If I’m being honest, when it comes to Math Talks, there’s no one right way to do it. I have been doing Math Talks with my classes for almost 10 years now. There’s always a direction I’m trying to go with the discussion, but many times the direction changes depending on what the students are saying and asking. Questioning by the teacher is one of the most genuine and personal attributes in teaching. I have focused many of my teaching goals over the years on purposeful questions. Good questioning is not something that happens overnight. Good questioning happens with practice. It comes with observing others teaching. It develops with reflection.
Kristin used to teach across the hall from me. I would pop over to grab something from her room or to ask her a question and become mesmerized by her questioning. I’m not saying this to build her up, but she is by far one of THE BEST in the business at questioning. Now that she’s out of the classroom and out on the road working with schools and teachers, I get to witness this less than I used to. I absolutely love when she pops into my room and starts questioning my kiddos. I watch with a smile on my face and learn so much about what my students know and don’t know by simply watching and listening.
My point is not to fluff Kristin’s feathers here, but to encourage you to open your classroom and allow others to watch and listen to you and your kids. My goal for you this school year is to stop in someone else’s room and just listen. Listen to one another’s questioning. Listen to the students’ math talk. If you don’t feel comfortable with starting off letting someone just pop in, maybe record with your cellphone the 5-10 min math talk and then watch it. Let me tell you, when I watch short videos I’ve recorded of my teaching or student responses makes me think so much about what I could do better to help deeper the student understanding.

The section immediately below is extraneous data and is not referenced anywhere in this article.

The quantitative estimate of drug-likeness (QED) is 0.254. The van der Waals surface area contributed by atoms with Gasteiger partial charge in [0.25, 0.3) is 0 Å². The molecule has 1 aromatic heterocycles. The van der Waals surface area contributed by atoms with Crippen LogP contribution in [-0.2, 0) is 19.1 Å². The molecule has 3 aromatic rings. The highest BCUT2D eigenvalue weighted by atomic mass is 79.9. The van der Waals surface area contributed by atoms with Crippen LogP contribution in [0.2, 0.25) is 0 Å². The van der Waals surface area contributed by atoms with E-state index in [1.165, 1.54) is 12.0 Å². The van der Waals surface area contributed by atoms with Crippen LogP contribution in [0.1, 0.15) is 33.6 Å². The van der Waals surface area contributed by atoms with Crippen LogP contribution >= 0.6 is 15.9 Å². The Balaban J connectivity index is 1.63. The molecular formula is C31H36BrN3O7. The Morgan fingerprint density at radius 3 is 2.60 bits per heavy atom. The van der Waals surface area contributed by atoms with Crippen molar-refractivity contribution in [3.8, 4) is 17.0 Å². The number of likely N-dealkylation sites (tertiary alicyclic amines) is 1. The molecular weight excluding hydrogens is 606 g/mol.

Think about the grade level you teach. What sorts of questions could you ask your kiddos regarding this image. I would ask any and all grades: What do you notice? What do you wonder?
- How many pigs do you see?
- How many cows do you see?
- How many squirrels do you see?
- How many rabbits do you see?
- How many sheep do you see?
- How many chickens do you see?
- How many trees do you see?
- Ask any of the questions from the Kindergarten group.
- Are there any animals that have the same amount?
- How many more _______ than ______ are there?
- How many less _______ than _______ are there?
- How many spots are there on the cows?
- Ask any of the questions from Kindergarten and 1st grade.
- Let’s look at the groups of pigs. How can we write an equation representing the pigs?
- What about the cows?
- Can we see the groups of chickens? What are some ways we can write this equation.
Third, Fourth, and Fifth Grade:
- Ask any of the questions from Kindergarten, 1st grade, and 2nd grade.
- The animals are grouped in various ways. How can we use our 3rd grade knowledge to write algebraic equations to represent them?
- How many more animals are looking to the left than to the right?
- What fraction of the animals are looking left? Right?
- How many legs are in the picture?
- How can we write an algebraic equation?
If you need more pictures to use in your classroom, Kristin has gotten permission from Char Forsten to post some of her pictures here on our site. You can also purchase her book, Math Talk, online. More guides on Math or Number Talks are: Number Talks: Whole Number Computation or Number Talks: Fractions, Decimals, and Percentages.
I don’t think you NEED to purchase a book. It’s my personal opinion that if you’re purposeful in your questioning you will get a feeling where your class is going. You will get a sense of what you need to ask next. I use my “Calendar Math” time and sometimes pictures I have taken myself to have a purposeful math talk with my class.
Make sure to go to our FREE PAGES to download the images from Char Forsten.